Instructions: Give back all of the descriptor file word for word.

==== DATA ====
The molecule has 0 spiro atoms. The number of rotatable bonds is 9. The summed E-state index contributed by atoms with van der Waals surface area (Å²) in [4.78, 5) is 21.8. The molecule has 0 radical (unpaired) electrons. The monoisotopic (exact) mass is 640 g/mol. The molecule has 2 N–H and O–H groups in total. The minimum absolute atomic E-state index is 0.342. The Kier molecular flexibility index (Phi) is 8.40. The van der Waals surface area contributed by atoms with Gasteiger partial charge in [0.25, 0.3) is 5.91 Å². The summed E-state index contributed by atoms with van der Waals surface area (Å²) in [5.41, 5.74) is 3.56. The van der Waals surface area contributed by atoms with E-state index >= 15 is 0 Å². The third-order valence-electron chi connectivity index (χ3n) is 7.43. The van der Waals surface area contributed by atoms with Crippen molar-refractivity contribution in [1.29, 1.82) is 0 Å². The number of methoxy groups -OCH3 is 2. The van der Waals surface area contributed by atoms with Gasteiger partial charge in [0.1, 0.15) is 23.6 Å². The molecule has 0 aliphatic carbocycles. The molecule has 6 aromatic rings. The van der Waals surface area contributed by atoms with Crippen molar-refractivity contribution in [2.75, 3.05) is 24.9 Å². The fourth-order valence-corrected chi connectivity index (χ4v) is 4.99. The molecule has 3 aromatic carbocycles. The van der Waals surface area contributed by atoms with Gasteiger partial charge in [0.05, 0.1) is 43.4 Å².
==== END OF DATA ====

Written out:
The molecule has 0 spiro atoms. The number of rotatable bonds is 9. The summed E-state index contributed by atoms with van der Waals surface area (Å²) in [4.78, 5) is 21.8. The molecule has 0 radical (unpaired) electrons. The monoisotopic (exact) mass is 640 g/mol. The molecule has 2 N–H and O–H groups in total. The minimum absolute atomic E-state index is 0.342. The Kier molecular flexibility index (Phi) is 8.40. The van der Waals surface area contributed by atoms with Gasteiger partial charge in [0.25, 0.3) is 5.91 Å². The summed E-state index contributed by atoms with van der Waals surface area (Å²) in [5.41, 5.74) is 3.56. The van der Waals surface area contributed by atoms with E-state index >= 15 is 0 Å². The third-order valence-electron chi connectivity index (χ3n) is 7.43. The van der Waals surface area contributed by atoms with Crippen molar-refractivity contribution in [1.29, 1.82) is 0 Å². The number of methoxy groups -OCH3 is 2. The van der Waals surface area contributed by atoms with Gasteiger partial charge in [0.1, 0.15) is 23.6 Å². The molecule has 0 aliphatic carbocycles. The molecule has 6 aromatic rings. The van der Waals surface area contributed by atoms with Crippen molar-refractivity contribution in [2.75, 3.05) is 24.9 Å². The fourth-order valence-corrected chi connectivity index (χ4v) is 4.99. The molecule has 3 aromatic carbocycles. The van der Waals surface area contributed by atoms with Gasteiger partial charge in [0.05, 0.1) is 43.4 Å².